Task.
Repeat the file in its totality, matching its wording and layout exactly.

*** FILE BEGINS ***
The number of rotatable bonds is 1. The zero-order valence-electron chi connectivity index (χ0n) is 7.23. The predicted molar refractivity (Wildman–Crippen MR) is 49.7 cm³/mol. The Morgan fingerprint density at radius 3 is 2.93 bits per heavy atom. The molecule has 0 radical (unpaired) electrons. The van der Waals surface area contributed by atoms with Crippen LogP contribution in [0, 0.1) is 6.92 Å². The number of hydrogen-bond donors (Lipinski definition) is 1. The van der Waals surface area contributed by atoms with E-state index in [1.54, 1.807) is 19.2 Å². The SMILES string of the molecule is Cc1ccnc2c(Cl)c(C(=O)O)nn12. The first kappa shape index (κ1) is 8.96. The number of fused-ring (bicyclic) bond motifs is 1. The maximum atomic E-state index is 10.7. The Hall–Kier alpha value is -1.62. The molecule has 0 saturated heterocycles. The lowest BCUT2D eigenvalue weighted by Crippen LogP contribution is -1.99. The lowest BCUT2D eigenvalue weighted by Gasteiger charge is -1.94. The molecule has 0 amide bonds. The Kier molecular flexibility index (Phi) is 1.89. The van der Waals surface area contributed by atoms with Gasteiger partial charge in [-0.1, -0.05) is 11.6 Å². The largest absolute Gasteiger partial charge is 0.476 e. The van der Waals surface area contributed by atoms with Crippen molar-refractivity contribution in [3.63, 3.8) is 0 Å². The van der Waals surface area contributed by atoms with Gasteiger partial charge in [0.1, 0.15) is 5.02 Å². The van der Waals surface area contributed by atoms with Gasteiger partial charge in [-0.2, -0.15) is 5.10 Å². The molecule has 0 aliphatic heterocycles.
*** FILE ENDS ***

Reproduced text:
The number of rotatable bonds is 1. The zero-order valence-electron chi connectivity index (χ0n) is 7.23. The predicted molar refractivity (Wildman–Crippen MR) is 49.7 cm³/mol. The Morgan fingerprint density at radius 3 is 2.93 bits per heavy atom. The molecule has 0 radical (unpaired) electrons. The van der Waals surface area contributed by atoms with Crippen LogP contribution in [0, 0.1) is 6.92 Å². The number of hydrogen-bond donors (Lipinski definition) is 1. The van der Waals surface area contributed by atoms with E-state index in [1.54, 1.807) is 19.2 Å². The SMILES string of the molecule is Cc1ccnc2c(Cl)c(C(=O)O)nn12. The first kappa shape index (κ1) is 8.96. The number of fused-ring (bicyclic) bond motifs is 1. The maximum atomic E-state index is 10.7. The Hall–Kier alpha value is -1.62. The molecule has 0 saturated heterocycles. The lowest BCUT2D eigenvalue weighted by Crippen LogP contribution is -1.99. The lowest BCUT2D eigenvalue weighted by Gasteiger charge is -1.94. The molecule has 0 amide bonds. The Kier molecular flexibility index (Phi) is 1.89. The van der Waals surface area contributed by atoms with Gasteiger partial charge in [-0.1, -0.05) is 11.6 Å². The largest absolute Gasteiger partial charge is 0.476 e. The van der Waals surface area contributed by atoms with Crippen molar-refractivity contribution in [3.63, 3.8) is 0 Å². The van der Waals surface area contributed by atoms with Gasteiger partial charge in [0.1, 0.15) is 5.02 Å². The van der Waals surface area contributed by atoms with Gasteiger partial charge in [-0.2, -0.15) is 5.10 Å². The molecule has 0 aliphatic heterocycles.